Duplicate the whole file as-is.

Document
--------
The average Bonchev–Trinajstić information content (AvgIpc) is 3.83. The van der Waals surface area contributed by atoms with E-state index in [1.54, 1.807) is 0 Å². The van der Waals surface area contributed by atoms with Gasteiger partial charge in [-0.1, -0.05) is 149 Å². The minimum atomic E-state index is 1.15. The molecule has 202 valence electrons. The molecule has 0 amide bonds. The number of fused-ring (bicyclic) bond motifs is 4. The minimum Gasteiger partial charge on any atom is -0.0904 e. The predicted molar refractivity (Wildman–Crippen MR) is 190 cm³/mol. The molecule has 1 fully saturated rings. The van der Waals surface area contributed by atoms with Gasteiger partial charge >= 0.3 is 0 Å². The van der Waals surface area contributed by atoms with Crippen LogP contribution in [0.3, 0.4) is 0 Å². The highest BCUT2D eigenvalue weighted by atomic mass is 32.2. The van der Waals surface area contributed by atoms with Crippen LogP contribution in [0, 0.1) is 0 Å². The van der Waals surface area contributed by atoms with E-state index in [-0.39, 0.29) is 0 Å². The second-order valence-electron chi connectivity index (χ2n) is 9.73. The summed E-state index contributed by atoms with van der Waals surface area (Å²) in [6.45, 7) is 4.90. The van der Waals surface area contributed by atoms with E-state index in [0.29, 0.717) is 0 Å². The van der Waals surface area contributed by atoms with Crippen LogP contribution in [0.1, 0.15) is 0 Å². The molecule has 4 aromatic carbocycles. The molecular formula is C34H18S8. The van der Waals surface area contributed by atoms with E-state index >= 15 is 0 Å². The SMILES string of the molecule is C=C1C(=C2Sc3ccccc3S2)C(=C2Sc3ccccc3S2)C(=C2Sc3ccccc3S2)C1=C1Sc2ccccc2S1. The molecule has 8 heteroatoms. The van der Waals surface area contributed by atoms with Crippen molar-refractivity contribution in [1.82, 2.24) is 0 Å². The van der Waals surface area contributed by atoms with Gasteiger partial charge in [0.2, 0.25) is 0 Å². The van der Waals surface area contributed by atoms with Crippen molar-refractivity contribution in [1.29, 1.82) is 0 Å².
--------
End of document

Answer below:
The average Bonchev–Trinajstić information content (AvgIpc) is 3.83. The van der Waals surface area contributed by atoms with E-state index in [1.54, 1.807) is 0 Å². The van der Waals surface area contributed by atoms with Gasteiger partial charge in [-0.1, -0.05) is 149 Å². The minimum atomic E-state index is 1.15. The molecule has 202 valence electrons. The molecule has 0 amide bonds. The number of fused-ring (bicyclic) bond motifs is 4. The minimum Gasteiger partial charge on any atom is -0.0904 e. The predicted molar refractivity (Wildman–Crippen MR) is 190 cm³/mol. The molecule has 1 fully saturated rings. The van der Waals surface area contributed by atoms with Gasteiger partial charge >= 0.3 is 0 Å². The van der Waals surface area contributed by atoms with Crippen LogP contribution in [0.3, 0.4) is 0 Å². The highest BCUT2D eigenvalue weighted by atomic mass is 32.2. The van der Waals surface area contributed by atoms with Crippen LogP contribution in [0, 0.1) is 0 Å². The van der Waals surface area contributed by atoms with E-state index in [-0.39, 0.29) is 0 Å². The second-order valence-electron chi connectivity index (χ2n) is 9.73. The summed E-state index contributed by atoms with van der Waals surface area (Å²) in [6.45, 7) is 4.90. The van der Waals surface area contributed by atoms with E-state index in [0.29, 0.717) is 0 Å². The van der Waals surface area contributed by atoms with Crippen LogP contribution in [0.1, 0.15) is 0 Å². The molecule has 4 aromatic carbocycles. The molecular formula is C34H18S8. The van der Waals surface area contributed by atoms with E-state index >= 15 is 0 Å². The SMILES string of the molecule is C=C1C(=C2Sc3ccccc3S2)C(=C2Sc3ccccc3S2)C(=C2Sc3ccccc3S2)C1=C1Sc2ccccc2S1. The molecule has 8 heteroatoms. The van der Waals surface area contributed by atoms with Crippen molar-refractivity contribution in [1.82, 2.24) is 0 Å². The van der Waals surface area contributed by atoms with Gasteiger partial charge in [0.2, 0.25) is 0 Å². The van der Waals surface area contributed by atoms with Crippen molar-refractivity contribution in [1.29, 1.82) is 0 Å².